Memoir Project

by Nynke Passi

“Memoir Project” gives tips for telling your story:

Everyone has a story to tell, but writer and memoir writing instructor Marion Roach Smith says making those stories interesting and readable is harder than it looks.

In her memoir writing guide, The Memoir Project, Roach Smith argues that too many aspiring memoirists focus on cramming every memory onto the page, instead of focusing on relating their story to broader themes.

She tells NPR’s Neal Conan that a useful memoir writing exercise is to consider what’s worth including and what’s best left out for the story you’d like to tell. She says that’s what she did when she decided to write about her mother being diagnosed with Alzheimer’s disease when Roach Smith was 22-years-old. In the resulting memoir, Another Name For Madness, Roach Smith discussed her mother’s alcoholism, but left out the details of her infidelity.

“I had a responsibility to tell a story about Alzheimer’s,” she says. When her mother was diagnosed in the ’80s, Roach Smith says she believed Alzheimer’s was on its way to becoming the greatest health care concern of the 20th and 21st centuries, and she felt adding details about her mother’s infidelity would have taken the story in the wrong direction.

Cover of 'The Memoir Project'
The Memoir Project: A Thoroughly Non-Standardized Text For Writing & Life
By Marion Roach Smith
Paperback, 128 pages
Grand Central Publishing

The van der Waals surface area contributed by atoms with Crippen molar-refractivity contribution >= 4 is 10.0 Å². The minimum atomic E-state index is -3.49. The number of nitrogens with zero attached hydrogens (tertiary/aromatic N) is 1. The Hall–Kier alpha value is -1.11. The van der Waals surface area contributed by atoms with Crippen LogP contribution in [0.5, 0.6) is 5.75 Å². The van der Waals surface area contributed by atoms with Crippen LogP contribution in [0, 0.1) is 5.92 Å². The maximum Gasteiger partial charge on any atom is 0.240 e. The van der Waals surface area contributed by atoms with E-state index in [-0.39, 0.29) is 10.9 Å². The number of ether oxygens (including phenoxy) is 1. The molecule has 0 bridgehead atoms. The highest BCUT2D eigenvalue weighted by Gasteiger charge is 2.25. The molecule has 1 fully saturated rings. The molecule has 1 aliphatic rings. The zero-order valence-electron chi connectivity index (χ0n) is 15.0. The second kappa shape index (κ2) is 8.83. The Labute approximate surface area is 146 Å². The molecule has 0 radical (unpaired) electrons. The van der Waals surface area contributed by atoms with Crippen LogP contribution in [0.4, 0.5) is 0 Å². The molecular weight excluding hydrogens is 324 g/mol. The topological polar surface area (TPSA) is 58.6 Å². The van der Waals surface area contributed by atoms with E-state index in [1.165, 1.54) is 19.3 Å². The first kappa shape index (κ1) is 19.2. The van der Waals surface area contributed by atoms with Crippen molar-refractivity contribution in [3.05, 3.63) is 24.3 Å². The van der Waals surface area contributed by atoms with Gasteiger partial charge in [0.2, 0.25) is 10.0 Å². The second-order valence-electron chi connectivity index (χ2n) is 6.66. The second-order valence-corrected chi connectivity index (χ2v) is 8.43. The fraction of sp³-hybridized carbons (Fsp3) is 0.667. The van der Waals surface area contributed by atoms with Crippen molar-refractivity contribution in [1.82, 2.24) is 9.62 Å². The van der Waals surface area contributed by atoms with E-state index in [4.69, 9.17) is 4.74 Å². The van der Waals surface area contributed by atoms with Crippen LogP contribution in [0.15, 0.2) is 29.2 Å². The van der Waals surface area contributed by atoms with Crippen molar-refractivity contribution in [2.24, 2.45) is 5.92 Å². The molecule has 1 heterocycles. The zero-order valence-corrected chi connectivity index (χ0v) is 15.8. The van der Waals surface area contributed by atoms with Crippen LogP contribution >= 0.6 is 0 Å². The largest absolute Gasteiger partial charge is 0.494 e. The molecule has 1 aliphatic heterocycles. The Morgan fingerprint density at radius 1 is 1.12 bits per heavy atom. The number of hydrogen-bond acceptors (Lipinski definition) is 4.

List Price: $12

Read An Excerpt

“These are the decisions all memoirists have to make,” she says. “What goes in; what stays out.”

She says memoir writing is about territory; about writing what you know. We each have many areas of expertise, but if you want anyone to read your memoir, the key is focusing on one.

Memoirs Vs. Autobiographies

In Roach Smith’s mind, there’s a big difference between an autobiography and a memoir.

“An autobiography is really the story of a whole life,” she says. “A memoir, if you want someone else to be interested, should really be [about] an area of expertise within that life.”

Caroline Knapp’s Drinking: A Love Story is one of Roach Smith’s favorite memoirs, and Knapp followed that up with a book about her relationship with her dogs. Knapp died in 2002 of lung cancer.

“Had she lived longer, I bet we could’ve gotten seven or eight great memoirs out of Caroline Knapp,” she says.

On the other hand, she says it takes someone like Supreme Court Justice Sonia Sotomayor to write an autobiography.

“[She] can write that whole trajectory of [her] life story because I’m willing to run those bases of [her] life with [her],” Roach Smith says. As for the rest of us, “We will be successful in memoir[s] if we stick to one area of expertise at a time.”

Writing With More Than Memories

And just because you’re an expert on your own story doesn’t mean you don’t have to do any reporting.

“You have to do loads of it,” Roach Smith says, in order to get the story right and put it in context.

For example, Roach Smith recently discovered her house was once a speakeasy. That makes her house — something she’s ostensibly an expert on — really compelling to write about. But she’ll still need to do research on her house and the Prohibition era to get the story straight.

The Memoir Project

Flannery O’Connor said that anyone who survives childhood has enough material to write for the rest of her life. She’s right. Writing about yourself and your crazy (or not-so-crazy) family can be the big vein, if you’re ready. But if you’re not, it’s the brick wall. Indeed, the single biggest reason for not being prepared to write what you know is not knowing how to dig among your stuff to get what you need

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Memoir Project

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